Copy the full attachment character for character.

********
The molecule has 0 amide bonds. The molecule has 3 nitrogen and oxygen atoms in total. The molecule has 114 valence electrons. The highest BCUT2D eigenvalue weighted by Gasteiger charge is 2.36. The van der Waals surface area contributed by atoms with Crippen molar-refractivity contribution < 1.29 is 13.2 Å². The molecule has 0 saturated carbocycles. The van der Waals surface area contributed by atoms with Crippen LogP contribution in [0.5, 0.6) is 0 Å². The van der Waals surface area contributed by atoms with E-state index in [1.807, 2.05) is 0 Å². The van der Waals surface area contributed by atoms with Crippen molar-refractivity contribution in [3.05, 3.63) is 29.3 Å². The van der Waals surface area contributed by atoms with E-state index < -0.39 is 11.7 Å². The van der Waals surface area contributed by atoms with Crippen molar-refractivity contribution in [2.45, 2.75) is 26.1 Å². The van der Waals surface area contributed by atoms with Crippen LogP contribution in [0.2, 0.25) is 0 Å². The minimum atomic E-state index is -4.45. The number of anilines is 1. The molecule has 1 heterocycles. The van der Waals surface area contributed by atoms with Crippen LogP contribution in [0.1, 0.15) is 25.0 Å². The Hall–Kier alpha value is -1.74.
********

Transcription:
The molecule has 0 amide bonds. The molecule has 3 nitrogen and oxygen atoms in total. The molecule has 114 valence electrons. The highest BCUT2D eigenvalue weighted by Gasteiger charge is 2.36. The van der Waals surface area contributed by atoms with Crippen molar-refractivity contribution < 1.29 is 13.2 Å². The molecule has 0 saturated carbocycles. The van der Waals surface area contributed by atoms with Crippen LogP contribution in [0.5, 0.6) is 0 Å². The van der Waals surface area contributed by atoms with E-state index in [1.807, 2.05) is 0 Å². The van der Waals surface area contributed by atoms with Crippen molar-refractivity contribution in [3.05, 3.63) is 29.3 Å². The van der Waals surface area contributed by atoms with E-state index < -0.39 is 11.7 Å². The van der Waals surface area contributed by atoms with Crippen molar-refractivity contribution in [2.45, 2.75) is 26.1 Å². The van der Waals surface area contributed by atoms with Crippen LogP contribution in [0.2, 0.25) is 0 Å². The minimum atomic E-state index is -4.45. The number of anilines is 1. The molecule has 1 heterocycles. The van der Waals surface area contributed by atoms with Crippen LogP contribution in [0.1, 0.15) is 25.0 Å². The Hall–Kier alpha value is -1.74.